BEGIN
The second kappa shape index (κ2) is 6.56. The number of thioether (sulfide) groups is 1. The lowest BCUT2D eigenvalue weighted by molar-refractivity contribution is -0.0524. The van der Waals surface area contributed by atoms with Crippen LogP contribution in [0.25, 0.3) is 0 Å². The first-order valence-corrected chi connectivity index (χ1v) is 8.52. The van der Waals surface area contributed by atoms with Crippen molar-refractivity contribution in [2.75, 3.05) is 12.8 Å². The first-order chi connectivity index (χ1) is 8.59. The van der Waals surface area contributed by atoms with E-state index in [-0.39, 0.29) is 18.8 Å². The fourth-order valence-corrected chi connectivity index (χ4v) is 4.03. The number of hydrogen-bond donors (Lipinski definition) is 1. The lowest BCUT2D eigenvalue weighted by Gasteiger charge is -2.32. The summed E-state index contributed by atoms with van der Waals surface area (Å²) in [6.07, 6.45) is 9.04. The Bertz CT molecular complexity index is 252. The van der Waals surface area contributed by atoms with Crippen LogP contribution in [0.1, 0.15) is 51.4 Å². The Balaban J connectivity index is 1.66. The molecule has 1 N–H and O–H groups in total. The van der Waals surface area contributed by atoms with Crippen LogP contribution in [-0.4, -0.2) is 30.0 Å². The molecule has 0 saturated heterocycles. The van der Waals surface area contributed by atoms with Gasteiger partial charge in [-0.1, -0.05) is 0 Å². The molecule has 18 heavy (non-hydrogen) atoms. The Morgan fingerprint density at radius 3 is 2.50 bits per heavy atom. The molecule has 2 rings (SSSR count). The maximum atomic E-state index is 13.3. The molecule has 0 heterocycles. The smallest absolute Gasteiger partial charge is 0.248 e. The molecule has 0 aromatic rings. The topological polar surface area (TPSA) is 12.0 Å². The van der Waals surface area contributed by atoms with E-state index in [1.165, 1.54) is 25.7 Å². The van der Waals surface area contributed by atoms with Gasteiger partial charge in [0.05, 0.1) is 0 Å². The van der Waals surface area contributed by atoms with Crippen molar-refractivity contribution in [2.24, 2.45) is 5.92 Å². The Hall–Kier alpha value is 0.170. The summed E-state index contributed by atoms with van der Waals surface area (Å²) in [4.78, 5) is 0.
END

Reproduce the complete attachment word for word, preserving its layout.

The second kappa shape index (κ2) is 6.56. The number of thioether (sulfide) groups is 1. The lowest BCUT2D eigenvalue weighted by molar-refractivity contribution is -0.0524. The van der Waals surface area contributed by atoms with Crippen LogP contribution in [0.25, 0.3) is 0 Å². The first-order valence-corrected chi connectivity index (χ1v) is 8.52. The van der Waals surface area contributed by atoms with Crippen molar-refractivity contribution in [2.75, 3.05) is 12.8 Å². The first-order chi connectivity index (χ1) is 8.59. The van der Waals surface area contributed by atoms with E-state index in [-0.39, 0.29) is 18.8 Å². The fourth-order valence-corrected chi connectivity index (χ4v) is 4.03. The number of hydrogen-bond donors (Lipinski definition) is 1. The lowest BCUT2D eigenvalue weighted by Gasteiger charge is -2.32. The summed E-state index contributed by atoms with van der Waals surface area (Å²) in [6.07, 6.45) is 9.04. The Bertz CT molecular complexity index is 252. The van der Waals surface area contributed by atoms with Crippen LogP contribution in [0.1, 0.15) is 51.4 Å². The Balaban J connectivity index is 1.66. The molecule has 1 N–H and O–H groups in total. The van der Waals surface area contributed by atoms with Crippen LogP contribution in [-0.4, -0.2) is 30.0 Å². The molecule has 0 saturated heterocycles. The van der Waals surface area contributed by atoms with Gasteiger partial charge in [-0.1, -0.05) is 0 Å². The molecule has 18 heavy (non-hydrogen) atoms. The Morgan fingerprint density at radius 3 is 2.50 bits per heavy atom. The molecule has 2 rings (SSSR count). The maximum atomic E-state index is 13.3. The molecule has 0 heterocycles. The smallest absolute Gasteiger partial charge is 0.248 e. The molecule has 0 aromatic rings. The topological polar surface area (TPSA) is 12.0 Å². The van der Waals surface area contributed by atoms with E-state index in [1.165, 1.54) is 25.7 Å². The van der Waals surface area contributed by atoms with Gasteiger partial charge in [0.05, 0.1) is 0 Å². The van der Waals surface area contributed by atoms with Crippen molar-refractivity contribution in [2.24, 2.45) is 5.92 Å². The Hall–Kier alpha value is 0.170. The summed E-state index contributed by atoms with van der Waals surface area (Å²) in [4.78, 5) is 0.